( An old piece of mine- Nothing seems to have changed)

Moneylife » Commentary » R Balakrishnan » Staying Illiterate


Have the government, regulators and financial services providers become willing partners in keeping the masses financially illiterate?

Invest 12,000 every year for three years. After five years, get 72,000. Get gold coin free. Please contact 98xxxxxxxx.” I still keep getting such spam messages. This one was from an insurance agent selling unit-linked insurance plans (ULIPs). In the above example, the returns are a mind-boggling 60%pa!

If you are foolish enough to contact them, you are likely to be persuaded to buy a lousy financial product which will only enrich the insurance agent. While marketing of financial products is becoming more dishonest and brazen by the day, mis-selling has been around for years now and regulators do not come down heavily on such practices.

I remember a ULIP product called Market Plus which received record subscription. Its marketing was primarily based on an aggressive estimation of returns from the stock markets. The Insurance Regulatory and Development Authority (IRDA) did not take any action against the insurance company. I do hope that on maturity, when the actual returns fall short of the ‘indicative’ returns, there is some class-action suit for mis-selling. Unfortunately, Indian regulators are so lax that insurance companies get away easily.

Companies and governments are spending crores of rupees on financial literacy but, unless mis-selling is controlled or unless the regulators force financial service providers into good behaviour, it will all remain lip service.

I find it extremely difficult to buy a pure term life insurance policy as the dishonest agent will divert your attention to some other policy where he earns a higher commission. It is sad that the websites of insurance companies carry such sparse information on pure insurance products. Even the website of the Life Insurance Corporation of India does not reveal the details of a pure whole life policy.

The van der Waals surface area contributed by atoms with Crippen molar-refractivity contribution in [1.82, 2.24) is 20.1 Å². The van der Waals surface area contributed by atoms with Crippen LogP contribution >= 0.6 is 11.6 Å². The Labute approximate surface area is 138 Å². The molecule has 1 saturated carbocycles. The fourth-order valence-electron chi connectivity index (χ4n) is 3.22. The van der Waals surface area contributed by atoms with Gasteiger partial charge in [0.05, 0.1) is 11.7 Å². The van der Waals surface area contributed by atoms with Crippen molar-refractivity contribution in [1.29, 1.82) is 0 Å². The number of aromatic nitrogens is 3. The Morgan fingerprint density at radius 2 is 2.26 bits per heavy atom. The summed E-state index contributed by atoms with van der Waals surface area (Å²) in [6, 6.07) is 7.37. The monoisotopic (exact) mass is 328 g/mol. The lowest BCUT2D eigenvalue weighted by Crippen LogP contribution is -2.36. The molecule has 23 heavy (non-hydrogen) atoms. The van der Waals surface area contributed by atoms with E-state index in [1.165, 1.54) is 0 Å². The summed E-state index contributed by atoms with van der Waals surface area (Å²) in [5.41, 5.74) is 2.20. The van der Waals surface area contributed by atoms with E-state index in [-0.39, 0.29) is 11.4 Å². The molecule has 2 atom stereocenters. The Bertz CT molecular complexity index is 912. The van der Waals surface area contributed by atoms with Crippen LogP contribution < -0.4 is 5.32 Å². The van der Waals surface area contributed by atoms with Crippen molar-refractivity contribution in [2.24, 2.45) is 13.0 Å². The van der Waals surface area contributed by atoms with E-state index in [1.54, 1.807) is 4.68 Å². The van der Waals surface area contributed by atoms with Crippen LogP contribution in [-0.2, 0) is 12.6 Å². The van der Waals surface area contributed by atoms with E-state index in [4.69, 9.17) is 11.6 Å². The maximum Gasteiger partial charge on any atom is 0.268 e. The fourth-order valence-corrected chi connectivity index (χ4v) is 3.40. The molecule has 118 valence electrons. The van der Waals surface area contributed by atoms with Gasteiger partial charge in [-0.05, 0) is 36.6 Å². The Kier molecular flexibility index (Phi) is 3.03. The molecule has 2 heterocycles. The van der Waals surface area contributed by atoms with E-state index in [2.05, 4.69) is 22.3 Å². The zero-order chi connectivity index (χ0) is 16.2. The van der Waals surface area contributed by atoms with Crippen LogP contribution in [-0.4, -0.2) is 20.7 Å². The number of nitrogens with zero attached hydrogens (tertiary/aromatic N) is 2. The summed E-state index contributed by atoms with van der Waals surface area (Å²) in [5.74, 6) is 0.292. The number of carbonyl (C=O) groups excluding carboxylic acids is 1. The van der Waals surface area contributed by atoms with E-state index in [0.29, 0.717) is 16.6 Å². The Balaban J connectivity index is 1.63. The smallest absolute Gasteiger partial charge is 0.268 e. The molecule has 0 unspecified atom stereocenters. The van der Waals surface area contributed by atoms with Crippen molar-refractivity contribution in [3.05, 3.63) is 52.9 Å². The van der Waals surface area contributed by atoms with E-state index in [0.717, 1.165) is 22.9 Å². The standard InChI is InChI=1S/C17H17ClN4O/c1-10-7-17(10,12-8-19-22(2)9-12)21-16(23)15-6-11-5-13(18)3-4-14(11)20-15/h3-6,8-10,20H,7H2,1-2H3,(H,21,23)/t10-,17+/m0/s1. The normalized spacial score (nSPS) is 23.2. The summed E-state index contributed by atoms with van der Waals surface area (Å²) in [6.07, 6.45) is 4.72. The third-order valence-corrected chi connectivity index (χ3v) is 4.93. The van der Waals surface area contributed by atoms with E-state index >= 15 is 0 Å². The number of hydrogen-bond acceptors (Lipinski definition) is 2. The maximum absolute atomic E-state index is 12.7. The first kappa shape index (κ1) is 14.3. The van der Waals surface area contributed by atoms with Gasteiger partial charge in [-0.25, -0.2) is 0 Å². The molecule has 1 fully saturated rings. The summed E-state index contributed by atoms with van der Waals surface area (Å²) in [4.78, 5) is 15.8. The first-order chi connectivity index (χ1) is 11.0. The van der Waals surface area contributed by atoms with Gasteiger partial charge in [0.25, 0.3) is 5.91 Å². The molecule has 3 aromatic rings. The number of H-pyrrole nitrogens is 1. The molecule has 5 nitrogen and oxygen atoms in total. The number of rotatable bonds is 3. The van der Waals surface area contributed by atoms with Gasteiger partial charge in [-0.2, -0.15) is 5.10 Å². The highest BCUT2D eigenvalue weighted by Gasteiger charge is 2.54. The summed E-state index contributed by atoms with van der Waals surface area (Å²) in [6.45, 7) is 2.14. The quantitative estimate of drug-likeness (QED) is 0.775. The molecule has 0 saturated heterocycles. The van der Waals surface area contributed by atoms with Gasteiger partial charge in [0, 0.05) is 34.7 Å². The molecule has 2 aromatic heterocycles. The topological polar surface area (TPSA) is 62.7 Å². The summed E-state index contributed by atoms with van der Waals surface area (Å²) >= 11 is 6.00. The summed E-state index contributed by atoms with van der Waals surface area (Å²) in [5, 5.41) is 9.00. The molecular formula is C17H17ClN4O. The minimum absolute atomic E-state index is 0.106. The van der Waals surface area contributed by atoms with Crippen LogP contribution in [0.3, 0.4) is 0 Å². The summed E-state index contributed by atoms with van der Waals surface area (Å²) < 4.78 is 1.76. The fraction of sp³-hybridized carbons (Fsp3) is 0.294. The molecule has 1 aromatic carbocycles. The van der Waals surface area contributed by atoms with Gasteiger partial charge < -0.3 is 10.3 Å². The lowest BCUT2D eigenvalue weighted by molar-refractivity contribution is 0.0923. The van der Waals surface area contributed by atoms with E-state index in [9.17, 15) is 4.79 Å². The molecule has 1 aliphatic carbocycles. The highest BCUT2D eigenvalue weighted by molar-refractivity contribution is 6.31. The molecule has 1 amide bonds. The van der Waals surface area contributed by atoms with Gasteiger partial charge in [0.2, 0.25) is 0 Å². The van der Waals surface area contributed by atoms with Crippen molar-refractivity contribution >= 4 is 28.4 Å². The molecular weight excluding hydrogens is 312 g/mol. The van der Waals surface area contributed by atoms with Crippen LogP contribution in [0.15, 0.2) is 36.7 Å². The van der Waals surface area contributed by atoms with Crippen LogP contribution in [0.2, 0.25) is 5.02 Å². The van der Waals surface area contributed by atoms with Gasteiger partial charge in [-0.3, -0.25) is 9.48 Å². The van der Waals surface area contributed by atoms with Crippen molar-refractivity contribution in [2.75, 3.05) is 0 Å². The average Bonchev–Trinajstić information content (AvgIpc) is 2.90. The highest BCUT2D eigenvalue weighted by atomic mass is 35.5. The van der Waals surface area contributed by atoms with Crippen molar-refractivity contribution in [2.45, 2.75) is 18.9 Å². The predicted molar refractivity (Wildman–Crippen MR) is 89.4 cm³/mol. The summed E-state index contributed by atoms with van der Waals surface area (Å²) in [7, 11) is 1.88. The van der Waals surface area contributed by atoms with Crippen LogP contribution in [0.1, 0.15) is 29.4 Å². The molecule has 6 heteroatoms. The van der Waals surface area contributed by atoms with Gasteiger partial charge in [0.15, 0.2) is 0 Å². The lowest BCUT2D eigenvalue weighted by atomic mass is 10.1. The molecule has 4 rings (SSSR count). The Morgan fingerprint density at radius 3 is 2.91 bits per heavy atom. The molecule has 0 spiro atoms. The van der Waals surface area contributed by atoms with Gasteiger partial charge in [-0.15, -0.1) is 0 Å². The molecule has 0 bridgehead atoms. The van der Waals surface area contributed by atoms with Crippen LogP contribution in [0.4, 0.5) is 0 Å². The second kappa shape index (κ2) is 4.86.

Insurance companies are keen to highlight policies where the agent makes a killing. Scanning the website www.consumercomplaints.in gives you lots of horror stories of aggrieved consumers. It also clearly shows that the insurance agent ditches you once you sign on. IRDA still pampers and protects insurance agents. The mutual fund industry too has its rogues (distributors) who, until recently, made investors switch from one scheme to another or from a new fund offering (NFO) to another NFO where the commissions were high. Now, of course, the Securities and Exchange Board of India (SEBI) is out with a vengeance to kill the fund distribution industry.

In India, regulators do not act unless someone complains to them in writing (‘bring it to the attention’, in official language). Even when complaints are bought to their notice, they take their own sweet time. In the previous issue, we had highlighted a case of SEBI acting on a complaint forwarded by Sucheta Dalal after nearly eight months! And, of course, their press release gave the impression that SEBI did all this of their own accord, without mentioning who had given them the lead.